The Stars Are Back
The St. Louis Cardinals, the Boston Red Sox, and Player Unrest in 1946
Publication Year: 2013
But while the nation was riveted by the return of its beloved baseball heroes, the game behind the scenes was just as dramatic. As the threat of unionization loomed and the Mexican League continued to lure players away from the United States with lucrative contracts, tensions between players and team owners mounted. The result was a standoff for control of the game that would culminate in the Magna Carta of baseball and the creation of standard contracts for players, ushering in the modern era of baseball.
Set against the backdrop of a country recovering from war, facing the new adversary of Communism, and absorbing the emotional impact of the atomic bomb, The Stars Are Back tells the story of a nation hungry for a return to normalcy and a game poised on the brink of new horizons.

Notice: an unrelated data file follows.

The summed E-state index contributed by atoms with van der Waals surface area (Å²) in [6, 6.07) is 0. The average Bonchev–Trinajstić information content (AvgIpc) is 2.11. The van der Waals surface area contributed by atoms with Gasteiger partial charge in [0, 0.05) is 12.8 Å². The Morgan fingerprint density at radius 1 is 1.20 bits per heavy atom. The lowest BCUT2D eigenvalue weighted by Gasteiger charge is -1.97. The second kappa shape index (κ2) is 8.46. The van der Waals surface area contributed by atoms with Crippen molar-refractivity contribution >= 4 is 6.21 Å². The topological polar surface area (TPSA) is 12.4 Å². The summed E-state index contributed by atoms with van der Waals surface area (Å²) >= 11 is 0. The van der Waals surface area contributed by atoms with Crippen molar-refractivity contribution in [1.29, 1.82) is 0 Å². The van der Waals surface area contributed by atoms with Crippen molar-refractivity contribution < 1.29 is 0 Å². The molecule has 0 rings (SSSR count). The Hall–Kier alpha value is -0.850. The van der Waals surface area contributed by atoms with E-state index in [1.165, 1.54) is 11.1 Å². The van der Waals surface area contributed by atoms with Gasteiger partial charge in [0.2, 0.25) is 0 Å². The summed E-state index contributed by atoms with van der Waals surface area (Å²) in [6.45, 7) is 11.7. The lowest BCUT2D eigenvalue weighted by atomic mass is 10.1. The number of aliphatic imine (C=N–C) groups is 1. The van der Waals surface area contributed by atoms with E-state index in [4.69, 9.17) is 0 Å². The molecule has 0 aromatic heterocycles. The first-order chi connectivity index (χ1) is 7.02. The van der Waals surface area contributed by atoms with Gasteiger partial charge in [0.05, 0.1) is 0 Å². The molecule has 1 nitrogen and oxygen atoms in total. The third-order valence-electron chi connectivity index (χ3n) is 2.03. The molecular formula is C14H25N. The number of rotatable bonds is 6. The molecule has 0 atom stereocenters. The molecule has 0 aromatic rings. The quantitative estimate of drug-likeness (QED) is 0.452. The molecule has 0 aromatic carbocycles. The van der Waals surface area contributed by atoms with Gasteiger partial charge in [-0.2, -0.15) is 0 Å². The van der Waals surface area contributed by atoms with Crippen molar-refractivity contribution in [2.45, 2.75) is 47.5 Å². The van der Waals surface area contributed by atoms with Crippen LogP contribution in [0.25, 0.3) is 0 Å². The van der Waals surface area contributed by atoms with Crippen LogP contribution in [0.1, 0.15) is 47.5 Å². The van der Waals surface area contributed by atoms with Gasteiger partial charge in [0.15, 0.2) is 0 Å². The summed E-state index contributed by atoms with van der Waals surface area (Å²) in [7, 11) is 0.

Published by: Southern Illinois University Press
Title Page, Jacket Flaps, Copyright Page
...champions of their respective leagues. The Cardinals had to win a playoff with the Brooklyn Dodgers to get to the World’s Series after the two ended the season in the first tie in major league history. The Cardinals were the team of the decade in the 1940s. In nine seasons from 1941 through 1949, they won four National League pennants, finished second five times, and...